For PCS (Procedure Coding System), the code structure is as follows:
The code is 7 alphanumeric characters long. The first character identifies the section or type of procedure. The second character identifies the body system or anatomical region the procedure is taking place in. The third character identifies the root operation or objective of the procedure. Character four identifies the body part or specific anatomical site of the procedure. Character five identifies the approach or technique used during the procedure. The sixth character identifies any devices left at the operative site, and character seven identifies qualifiers for any additional information. As not all procedures involve leaving devices at the operative site and there will not always be additional information, characters six and seven can be filled in with a Z. There are no decimals in ICD-10-PCS codes.

Read more about the new code system here

When does ICD-10 go live?

ICD-10 took effect October 1, 2015.

How will I submit claims after the go-live?

You’ll need to run a dual system for a time. Claims with a service date before October 1, 2015 will be submitted using ICD-9. Claims with a service date on or after October 1, 2015 must be submitted with ICD-10 coding.

How do I prepare for ICD-10 implementation?

Before successful implementation of ICD-10, it’s necessary to assess the impact this transition will have on your organization. It’s important to make a detailed timeline for the transition, being sure to budget for potential costs. Check with your billing service, clearinghouse, and/or practice management and EMR software vendor about compliance plans to be sure these external factors are in place.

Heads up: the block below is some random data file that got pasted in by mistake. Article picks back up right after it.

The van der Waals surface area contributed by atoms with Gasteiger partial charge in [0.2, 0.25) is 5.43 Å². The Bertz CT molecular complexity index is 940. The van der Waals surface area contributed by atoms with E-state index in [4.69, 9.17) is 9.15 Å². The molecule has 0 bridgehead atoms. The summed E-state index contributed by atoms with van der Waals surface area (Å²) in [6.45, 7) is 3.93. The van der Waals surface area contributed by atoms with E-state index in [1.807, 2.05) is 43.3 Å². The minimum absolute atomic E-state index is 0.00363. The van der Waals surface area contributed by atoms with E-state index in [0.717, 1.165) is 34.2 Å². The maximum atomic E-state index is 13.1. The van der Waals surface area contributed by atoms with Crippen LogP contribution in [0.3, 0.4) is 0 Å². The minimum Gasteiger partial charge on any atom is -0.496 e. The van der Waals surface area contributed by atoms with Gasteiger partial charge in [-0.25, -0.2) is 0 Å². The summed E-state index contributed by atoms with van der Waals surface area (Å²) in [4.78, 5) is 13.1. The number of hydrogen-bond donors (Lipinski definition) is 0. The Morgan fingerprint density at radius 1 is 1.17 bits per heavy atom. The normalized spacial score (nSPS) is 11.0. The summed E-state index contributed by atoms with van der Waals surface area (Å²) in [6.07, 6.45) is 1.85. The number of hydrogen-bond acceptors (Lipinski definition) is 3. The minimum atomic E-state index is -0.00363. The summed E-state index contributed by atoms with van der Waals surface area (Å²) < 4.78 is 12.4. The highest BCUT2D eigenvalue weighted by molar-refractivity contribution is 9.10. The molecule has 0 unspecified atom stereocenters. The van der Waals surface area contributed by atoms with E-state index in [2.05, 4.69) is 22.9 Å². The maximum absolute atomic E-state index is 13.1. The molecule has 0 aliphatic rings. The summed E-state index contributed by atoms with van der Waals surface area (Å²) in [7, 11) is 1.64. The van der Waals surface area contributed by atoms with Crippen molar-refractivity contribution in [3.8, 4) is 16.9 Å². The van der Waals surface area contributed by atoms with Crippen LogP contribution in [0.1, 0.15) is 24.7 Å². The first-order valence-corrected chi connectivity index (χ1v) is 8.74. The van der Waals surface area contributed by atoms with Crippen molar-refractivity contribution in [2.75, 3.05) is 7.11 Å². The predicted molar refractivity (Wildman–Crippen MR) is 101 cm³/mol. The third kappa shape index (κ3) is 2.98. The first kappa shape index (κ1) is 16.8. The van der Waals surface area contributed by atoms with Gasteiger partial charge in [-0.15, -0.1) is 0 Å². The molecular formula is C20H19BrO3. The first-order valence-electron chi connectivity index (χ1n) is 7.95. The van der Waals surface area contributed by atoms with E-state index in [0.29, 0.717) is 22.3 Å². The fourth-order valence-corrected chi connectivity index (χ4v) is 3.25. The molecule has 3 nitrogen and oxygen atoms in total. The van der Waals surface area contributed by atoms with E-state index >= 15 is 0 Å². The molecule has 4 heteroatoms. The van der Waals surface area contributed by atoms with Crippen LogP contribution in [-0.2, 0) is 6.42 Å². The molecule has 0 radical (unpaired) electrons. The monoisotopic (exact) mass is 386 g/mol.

Read More

ICD-10 Code W55.41XA image

MicroMD’s Approach

  • Timed PM + EMR ICD-10 version release: MicroMD’s ICD-10 software is available now, allowing clients sufficient time to upgrade and begin preparing for October 1, 2015.
  • Dual support of ICD-9 & ICD-10: Choose to display ICD-9 or ICD-10 codes throughout the applications.
  • Crosswalk and code reference tools: View one-to-many code matching options to translate your ICD-9 codes to ICD-10.
  • Training: MicroMD offers a variety of training options to prepare for ICD-10, including individual, webinars, checklists and self-help tools.
  • Testing planning & support: Preferred clearinghouses successfully completed MicroMD claims transmission testing and are participating in ongoing CMS end-to-end testing with MACs.

Additional Resources

CMS ICD-10 Website CMS ICD-10 Provider Resource Page
“CMS “Road to 10” Online ICD-10 planning + resources tool for smaller practices

A free online resource built with the help of providers in small practices. This tool is intended to help small medical practices jumpstart their ICD-10 transition. “Road to 10” includes specialty references and gives providers the capability to build ICD-10 action plans tailored for their practice needs

American Health Information Management Association Website
Health Information and Management Systems Society (HIMSS) Website American Academy of Professional Coders (AAPC) Website
ICD-10 Training Videos from CMS + MedScape Purchase Optum EncoderPro Online Code Reference Tool

Free Download

Download Our Free ICD-10 Planning Whitepaper

Download Now